This post is part of a series of posts for building a table out of raw lumber. See my original post that introduces the table and all posts for the series – How to Build a Farmhouse Table (Harp Design copycat).
See my previous post about mixing and applying a custom-tinted finish.
In this post I will be showing how and why I used a siphon gun to spray the turned legs.
For this project you will need:
-a spray gun**
-high quality finishing brush
-finish of your choice ( I used is the same finish I mixed up in the previous post)
-220/320 grit sand paper & 0000 steel wool pads
**While searching for a spray gun I came across the Critter Siphon Gun. I was definitely skeptical about all the good reviews because it looked way too simple to be *that* good. It seriously is the best though!
So many good features. I love that I can use my air compressor with a long hose (my compressor is only 6 gallons too)! It uses regular mouth mason jars so if I don’t use all of a finish I can put a lid on it and save it on the shelf for next time. You can have solvents in jars and spray through after each job to make cleanup easier. Cleanup takes less than a minute – I’ve only had to rinse with warm water and use a pipe cleaner to get up in the siphon tube. This gun is simple – which can be a good or bad thing depending on how many adjustments you want to be able to make. You can’t change the pattern of spray – it’s a circle – but you can make that circle bigger or smaller depending on where the nozzle from the siphon tube is in relation to the nozzle where the air comes out. The other adjustment you can make is the pressure of the air (how much paint comes out and how fast).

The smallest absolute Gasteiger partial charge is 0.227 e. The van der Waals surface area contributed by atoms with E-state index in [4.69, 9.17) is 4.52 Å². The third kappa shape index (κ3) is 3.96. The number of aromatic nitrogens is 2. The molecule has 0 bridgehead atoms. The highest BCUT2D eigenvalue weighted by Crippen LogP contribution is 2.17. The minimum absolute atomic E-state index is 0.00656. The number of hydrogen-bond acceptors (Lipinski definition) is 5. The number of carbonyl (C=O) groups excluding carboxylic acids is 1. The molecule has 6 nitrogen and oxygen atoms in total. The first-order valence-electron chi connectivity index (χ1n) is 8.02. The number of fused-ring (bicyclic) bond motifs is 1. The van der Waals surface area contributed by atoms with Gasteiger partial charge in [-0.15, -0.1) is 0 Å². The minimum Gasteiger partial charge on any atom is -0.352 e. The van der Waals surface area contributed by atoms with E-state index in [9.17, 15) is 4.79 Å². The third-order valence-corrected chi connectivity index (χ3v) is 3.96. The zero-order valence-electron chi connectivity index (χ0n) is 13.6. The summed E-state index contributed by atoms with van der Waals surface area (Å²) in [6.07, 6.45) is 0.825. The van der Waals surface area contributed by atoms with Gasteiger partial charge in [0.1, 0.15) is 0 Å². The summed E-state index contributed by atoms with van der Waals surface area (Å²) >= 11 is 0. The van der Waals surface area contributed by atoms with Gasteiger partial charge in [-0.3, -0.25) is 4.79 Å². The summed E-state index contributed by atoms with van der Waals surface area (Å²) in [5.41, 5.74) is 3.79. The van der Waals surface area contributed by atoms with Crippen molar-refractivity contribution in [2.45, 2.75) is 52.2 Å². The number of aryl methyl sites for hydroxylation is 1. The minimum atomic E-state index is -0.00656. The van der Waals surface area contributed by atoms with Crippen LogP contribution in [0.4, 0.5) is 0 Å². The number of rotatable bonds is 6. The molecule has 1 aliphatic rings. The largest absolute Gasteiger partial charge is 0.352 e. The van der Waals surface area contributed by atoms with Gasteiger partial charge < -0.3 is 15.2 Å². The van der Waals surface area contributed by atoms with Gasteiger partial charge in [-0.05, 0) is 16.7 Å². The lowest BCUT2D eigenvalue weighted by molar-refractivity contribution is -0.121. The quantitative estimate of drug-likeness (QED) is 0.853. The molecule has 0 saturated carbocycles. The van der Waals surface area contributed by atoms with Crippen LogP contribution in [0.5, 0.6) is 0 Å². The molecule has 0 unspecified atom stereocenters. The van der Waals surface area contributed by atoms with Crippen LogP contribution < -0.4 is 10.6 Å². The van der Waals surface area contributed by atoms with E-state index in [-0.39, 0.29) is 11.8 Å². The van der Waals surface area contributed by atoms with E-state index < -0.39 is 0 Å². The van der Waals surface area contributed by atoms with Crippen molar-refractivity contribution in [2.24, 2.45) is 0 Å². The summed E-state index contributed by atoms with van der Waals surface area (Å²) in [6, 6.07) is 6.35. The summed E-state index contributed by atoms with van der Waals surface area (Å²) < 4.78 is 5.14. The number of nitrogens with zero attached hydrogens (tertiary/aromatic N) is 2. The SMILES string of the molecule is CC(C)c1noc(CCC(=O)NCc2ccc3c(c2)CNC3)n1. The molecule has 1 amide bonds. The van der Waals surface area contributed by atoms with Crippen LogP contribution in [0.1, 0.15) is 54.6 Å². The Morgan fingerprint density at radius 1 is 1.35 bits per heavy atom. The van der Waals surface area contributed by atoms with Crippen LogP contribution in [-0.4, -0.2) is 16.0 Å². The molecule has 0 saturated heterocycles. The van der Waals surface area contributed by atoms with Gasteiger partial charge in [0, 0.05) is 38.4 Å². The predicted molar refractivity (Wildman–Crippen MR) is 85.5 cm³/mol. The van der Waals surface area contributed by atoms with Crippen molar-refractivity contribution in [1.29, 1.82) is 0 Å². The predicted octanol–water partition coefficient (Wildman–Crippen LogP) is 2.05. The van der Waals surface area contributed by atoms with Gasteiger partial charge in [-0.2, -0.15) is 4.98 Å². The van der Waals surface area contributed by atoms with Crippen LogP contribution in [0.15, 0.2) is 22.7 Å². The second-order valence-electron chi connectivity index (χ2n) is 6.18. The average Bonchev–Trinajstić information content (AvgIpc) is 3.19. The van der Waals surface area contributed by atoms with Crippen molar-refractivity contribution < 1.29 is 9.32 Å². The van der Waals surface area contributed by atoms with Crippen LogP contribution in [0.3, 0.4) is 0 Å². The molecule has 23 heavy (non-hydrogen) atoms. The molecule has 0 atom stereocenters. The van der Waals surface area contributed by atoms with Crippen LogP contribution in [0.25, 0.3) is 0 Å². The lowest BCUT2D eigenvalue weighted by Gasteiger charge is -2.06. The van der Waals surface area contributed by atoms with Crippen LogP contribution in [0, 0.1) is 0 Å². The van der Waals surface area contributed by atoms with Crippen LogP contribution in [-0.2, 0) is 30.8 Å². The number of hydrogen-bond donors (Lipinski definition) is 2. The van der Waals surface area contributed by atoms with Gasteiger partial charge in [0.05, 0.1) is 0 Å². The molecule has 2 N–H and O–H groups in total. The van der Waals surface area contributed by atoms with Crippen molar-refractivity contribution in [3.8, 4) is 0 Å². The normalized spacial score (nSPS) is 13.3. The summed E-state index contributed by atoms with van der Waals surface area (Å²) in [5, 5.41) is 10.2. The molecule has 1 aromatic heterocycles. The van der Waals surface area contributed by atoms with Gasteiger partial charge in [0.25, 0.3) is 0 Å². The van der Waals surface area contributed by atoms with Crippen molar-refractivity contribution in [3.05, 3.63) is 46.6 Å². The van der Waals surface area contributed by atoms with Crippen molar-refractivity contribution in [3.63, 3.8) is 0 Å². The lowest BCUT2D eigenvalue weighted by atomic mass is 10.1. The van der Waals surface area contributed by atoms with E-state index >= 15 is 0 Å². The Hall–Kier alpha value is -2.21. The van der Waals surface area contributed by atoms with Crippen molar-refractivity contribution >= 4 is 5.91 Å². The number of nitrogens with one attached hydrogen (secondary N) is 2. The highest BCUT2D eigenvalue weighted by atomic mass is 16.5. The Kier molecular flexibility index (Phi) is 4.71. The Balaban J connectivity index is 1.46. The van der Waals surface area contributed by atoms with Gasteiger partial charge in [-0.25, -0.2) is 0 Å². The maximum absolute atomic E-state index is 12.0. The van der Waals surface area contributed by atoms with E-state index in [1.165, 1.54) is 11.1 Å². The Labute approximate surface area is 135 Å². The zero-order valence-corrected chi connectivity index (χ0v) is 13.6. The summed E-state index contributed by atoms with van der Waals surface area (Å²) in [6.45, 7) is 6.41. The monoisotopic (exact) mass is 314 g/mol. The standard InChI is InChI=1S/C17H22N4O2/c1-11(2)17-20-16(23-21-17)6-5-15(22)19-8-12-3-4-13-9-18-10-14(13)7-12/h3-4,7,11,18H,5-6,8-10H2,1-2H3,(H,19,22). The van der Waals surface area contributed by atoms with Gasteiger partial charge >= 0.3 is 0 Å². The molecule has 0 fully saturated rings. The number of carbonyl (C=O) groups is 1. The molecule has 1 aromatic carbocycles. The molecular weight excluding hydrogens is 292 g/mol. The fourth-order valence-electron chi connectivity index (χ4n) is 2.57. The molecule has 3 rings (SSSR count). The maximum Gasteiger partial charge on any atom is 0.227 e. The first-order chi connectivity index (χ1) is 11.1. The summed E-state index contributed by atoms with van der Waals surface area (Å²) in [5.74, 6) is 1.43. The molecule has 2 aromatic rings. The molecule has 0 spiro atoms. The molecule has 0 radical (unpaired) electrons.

I wanted to spray the finish on the turned legs because they are so detailed – it was a lifesaver! I applied 3 coats of finish on the aprons and legs in about 4-6 hours and that includes dry time and sanding between coats.
Tape around the threads of your bolt hangers. Spray one leg at a time and make sure you can move around the whole leg without any obstacles. I found it best to spray up the entire length of the leg as I moved around.
The oak is so porous that the finish beaded on the surface…
…going over it with a paint brush pushed the finish into the grain and leveled it out.
I used steel wool pads to sand the finish between coats. The final coat was silky and smooth!
Spraying the apron pieces was just as easy. I sprayed, brushed finish into pores, let dry, sand, repeat.
Now you’re ready to assemble – can you believe it!?
– click over to the last post where I’ll share all the final details of this project –